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Workshop Surprise: Better Late Than Never

Russ Kuttenkuler found managing a workshop very different from his experiences in the corporate world as an engineer.
Russ Kuttenkuler discovered workshops relatively late in his career, but he’s glad he did.

Executive Director for Jeffco Subcontracting Inc. (JSI) in the St. Louis suburb of Arnold, Russ’s resume includes an impressive list of engineering and manufacturing organizations that saw him managing projects from St. Louis to Brazil. He originally earned a bachelor’s degree in chemical engineering and oversaw multi-million-dollar efforts over a span of several decades.

But he realized he wanted more. “I was debating retirement,” he recalled. “I actually tried it for a little while and felt like I wasn’t quite ready. But I did feel like I wanted more of a service, a pay-it-back type position.”

Give Workshops a Try

A friend recommended Russ look at sheltered workshops, which include an unusual combination of human services and manufacturing. He met with several managers and soon found the JSI opening not far from his home in Kirkwood. In the past four years, he’s never had a second thought.

“It’s a great job,” he stresses. “The thing I like about it most is working with our employees with disabilities. It’s the best workforce I’ve ever been involved with.”

Russ cites the daily joy he sees expressed by workers as they arrive at the workshop each morning. “They are very happy to come to work,” he said. “Very happy. You walk out (on the workshop floor) and you get ‘Hi’s’ and ‘Hellos’ left and right. On some of my previous jobs, after lunch I’d have to spend time chasing employees back to work. At the workshop, if you don’t get out of the way, you’ll get run over!”

He also appreciates the autonomy he has relative to that in the corporate world. “Of course, I report to a board,” he noted, “but I feel like I can totally impact the results.”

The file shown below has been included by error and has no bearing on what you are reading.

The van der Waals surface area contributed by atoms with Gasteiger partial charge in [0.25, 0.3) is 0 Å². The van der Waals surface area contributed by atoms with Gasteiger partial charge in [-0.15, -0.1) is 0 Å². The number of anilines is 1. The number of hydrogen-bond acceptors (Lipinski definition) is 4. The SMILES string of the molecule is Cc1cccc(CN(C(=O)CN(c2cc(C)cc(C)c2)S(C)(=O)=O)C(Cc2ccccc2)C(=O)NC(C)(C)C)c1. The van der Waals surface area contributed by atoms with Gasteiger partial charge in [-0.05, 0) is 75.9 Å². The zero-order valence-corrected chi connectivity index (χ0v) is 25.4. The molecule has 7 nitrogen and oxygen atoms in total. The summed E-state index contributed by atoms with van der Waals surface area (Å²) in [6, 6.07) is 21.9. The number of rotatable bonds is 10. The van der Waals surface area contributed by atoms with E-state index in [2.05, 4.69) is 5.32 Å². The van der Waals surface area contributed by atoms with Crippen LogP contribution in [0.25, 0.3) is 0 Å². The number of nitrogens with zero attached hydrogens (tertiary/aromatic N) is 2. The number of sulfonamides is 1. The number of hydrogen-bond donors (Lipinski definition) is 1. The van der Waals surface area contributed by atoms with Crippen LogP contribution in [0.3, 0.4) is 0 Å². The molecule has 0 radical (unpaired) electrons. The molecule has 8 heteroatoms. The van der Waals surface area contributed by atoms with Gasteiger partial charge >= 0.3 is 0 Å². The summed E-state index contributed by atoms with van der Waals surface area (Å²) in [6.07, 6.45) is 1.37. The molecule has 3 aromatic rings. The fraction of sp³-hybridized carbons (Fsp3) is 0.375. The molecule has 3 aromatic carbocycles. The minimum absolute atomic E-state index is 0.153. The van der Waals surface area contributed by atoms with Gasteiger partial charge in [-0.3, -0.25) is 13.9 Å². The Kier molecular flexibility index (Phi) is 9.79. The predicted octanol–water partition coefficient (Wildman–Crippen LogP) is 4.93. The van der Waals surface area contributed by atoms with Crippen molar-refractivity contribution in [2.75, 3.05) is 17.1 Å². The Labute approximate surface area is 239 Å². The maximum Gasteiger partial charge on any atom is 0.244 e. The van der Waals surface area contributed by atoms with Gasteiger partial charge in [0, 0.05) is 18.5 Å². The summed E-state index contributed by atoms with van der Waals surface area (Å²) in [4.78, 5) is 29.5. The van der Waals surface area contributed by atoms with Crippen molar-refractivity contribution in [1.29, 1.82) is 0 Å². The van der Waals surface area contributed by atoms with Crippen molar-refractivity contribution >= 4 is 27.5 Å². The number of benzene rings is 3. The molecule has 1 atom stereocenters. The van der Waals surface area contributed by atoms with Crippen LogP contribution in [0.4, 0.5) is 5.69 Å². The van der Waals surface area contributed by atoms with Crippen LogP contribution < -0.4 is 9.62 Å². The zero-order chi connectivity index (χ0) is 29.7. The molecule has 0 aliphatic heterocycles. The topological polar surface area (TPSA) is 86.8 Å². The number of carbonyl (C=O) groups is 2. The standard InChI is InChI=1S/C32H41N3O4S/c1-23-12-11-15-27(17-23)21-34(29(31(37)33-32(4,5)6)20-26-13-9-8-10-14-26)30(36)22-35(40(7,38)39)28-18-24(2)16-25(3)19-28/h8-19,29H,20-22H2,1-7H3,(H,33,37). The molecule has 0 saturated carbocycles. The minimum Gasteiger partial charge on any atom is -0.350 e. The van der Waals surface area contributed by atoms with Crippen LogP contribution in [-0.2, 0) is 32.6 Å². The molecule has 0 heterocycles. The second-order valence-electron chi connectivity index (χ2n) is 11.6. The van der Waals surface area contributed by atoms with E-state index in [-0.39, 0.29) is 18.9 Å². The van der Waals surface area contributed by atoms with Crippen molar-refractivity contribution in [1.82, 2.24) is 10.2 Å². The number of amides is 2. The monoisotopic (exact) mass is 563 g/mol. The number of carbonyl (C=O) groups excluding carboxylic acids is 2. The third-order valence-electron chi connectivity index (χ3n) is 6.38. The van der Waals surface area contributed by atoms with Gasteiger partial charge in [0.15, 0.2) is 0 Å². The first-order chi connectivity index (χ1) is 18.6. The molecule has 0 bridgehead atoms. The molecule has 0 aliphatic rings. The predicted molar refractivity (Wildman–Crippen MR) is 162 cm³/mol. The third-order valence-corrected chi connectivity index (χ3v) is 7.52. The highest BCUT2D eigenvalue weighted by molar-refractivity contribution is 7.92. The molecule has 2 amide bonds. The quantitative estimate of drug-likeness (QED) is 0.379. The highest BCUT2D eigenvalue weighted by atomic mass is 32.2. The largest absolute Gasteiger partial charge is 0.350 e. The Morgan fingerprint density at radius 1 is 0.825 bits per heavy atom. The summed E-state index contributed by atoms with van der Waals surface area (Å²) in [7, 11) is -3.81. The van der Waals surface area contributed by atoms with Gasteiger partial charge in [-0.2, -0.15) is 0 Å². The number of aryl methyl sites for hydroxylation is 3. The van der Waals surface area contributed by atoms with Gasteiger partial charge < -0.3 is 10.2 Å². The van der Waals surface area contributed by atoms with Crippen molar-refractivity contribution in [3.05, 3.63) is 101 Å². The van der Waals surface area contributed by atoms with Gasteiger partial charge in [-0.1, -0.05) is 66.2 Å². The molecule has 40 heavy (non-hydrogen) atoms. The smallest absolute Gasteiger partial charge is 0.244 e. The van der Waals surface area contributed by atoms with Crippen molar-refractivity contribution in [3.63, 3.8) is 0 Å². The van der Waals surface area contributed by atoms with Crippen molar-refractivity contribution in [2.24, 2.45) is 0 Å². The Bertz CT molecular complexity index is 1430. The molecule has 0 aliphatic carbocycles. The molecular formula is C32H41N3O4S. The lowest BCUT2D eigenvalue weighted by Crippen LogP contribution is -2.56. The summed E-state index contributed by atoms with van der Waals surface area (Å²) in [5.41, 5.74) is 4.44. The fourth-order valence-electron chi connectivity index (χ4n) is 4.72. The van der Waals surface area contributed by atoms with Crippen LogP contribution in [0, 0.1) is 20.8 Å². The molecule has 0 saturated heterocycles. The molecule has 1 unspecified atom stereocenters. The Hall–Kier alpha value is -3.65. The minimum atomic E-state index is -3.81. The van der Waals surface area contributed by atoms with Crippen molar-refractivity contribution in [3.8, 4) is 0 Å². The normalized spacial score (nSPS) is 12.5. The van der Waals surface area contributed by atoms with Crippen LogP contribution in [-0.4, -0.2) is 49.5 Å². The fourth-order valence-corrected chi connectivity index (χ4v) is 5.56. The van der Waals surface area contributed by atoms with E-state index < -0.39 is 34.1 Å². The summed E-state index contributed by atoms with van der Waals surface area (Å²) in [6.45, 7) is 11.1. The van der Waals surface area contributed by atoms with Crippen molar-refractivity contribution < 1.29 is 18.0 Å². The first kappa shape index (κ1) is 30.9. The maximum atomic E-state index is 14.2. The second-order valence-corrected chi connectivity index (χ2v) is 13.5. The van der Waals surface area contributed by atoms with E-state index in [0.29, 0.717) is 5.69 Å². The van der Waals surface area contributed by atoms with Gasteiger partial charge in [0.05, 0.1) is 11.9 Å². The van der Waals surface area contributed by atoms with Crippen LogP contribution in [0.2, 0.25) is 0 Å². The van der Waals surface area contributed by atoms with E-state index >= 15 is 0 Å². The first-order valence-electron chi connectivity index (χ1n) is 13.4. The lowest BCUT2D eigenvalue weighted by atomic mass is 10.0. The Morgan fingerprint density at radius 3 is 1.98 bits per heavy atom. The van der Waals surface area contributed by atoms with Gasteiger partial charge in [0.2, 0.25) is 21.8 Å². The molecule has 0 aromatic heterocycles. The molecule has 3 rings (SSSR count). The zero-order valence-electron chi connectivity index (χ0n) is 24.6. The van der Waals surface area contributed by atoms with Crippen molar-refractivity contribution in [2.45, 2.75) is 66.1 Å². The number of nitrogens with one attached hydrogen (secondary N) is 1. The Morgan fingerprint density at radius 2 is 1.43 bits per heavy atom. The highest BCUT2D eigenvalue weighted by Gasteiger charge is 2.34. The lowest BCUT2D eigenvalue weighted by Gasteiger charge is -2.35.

Versatile and Flexible

That freedom comes with a price, but it’s one he appreciates. “Most workshop directors wear a lot of hats,” he said. “There are all kinds of challenges to the position.”

Finances are a big one. Russ does most of the workshop’s accounting, although he’s the first to admit he’s not an accountant. “When I started, that was the only thing I didn’t like,” he recalls with a laugh. “But believe it or not, I kind of enjoy it now.”

His efforts with MASWM followed a similar path. Now the association’s Area IX Director, Russ resisted the call to serve for some time. “But as I looked and saw all of these other managers who were putting in time, I thought I should, too,” he recalled. “It’s an impressive group. Looking at the officers and the talent involved, it’s a top-flight group, and I’m proud to be part of it.”

One of MASWM’s strengths is the diversity of board members, which reflects the membership as a whole. Some come with a corporate background, often in manufacturing or production like Russ. Others have experience in areas like residential services, while still others have served in workshops virtually their entire career. “It’s a real cross section,” he said. “The common denominator is everyone is so helpful. Especially when I started, that was invaluable.”

First Focus

Another reason Russ waited to serve involved the situation at JSI when he arrived. “When I first came, the workshop was in a tight position.” he recalled. “I had to get my own house in order.”

Many of the challenges are similar to those faced by workshops everywhere. “Keeping the work coming and growing is a constant,” he noted. “You have to work on that every day. We’ve had nice work the last couple of years, but you have to stay focused on it. All it takes is one customer moving or changing their operation and you can be in trouble.”

He does have a “secret” weapon for selling workshops to potential customers, as well as legislators and others. “Tours of the workshop are one of the best selling points we have,” he said. “People often have low impressions of what we do, but when they come in and see all the work we do, and some of it’s very complicated, they’re impressed. The capabilities we have and the happiness of our workers surprises them.”

Keeping Active

In his spare time, Russ seems to work as hard as he does at JSI, running and biking at an impressive level. He recently ran a half marathon with the added challenge of being on a trail. Even for his 50th birthday, he did something most would consider daunting: parachuting from a plane.

“You want to keep moving,” he explained. “You always need to challenge yourself a little.”

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MASWM The Missouri Association of Sheltered Workshop Managers
If you have questions, please contact:
President Rob Libera – (636) 227-5666 or
or Legislative Chair Kit Brewer – (314) 647-3300 or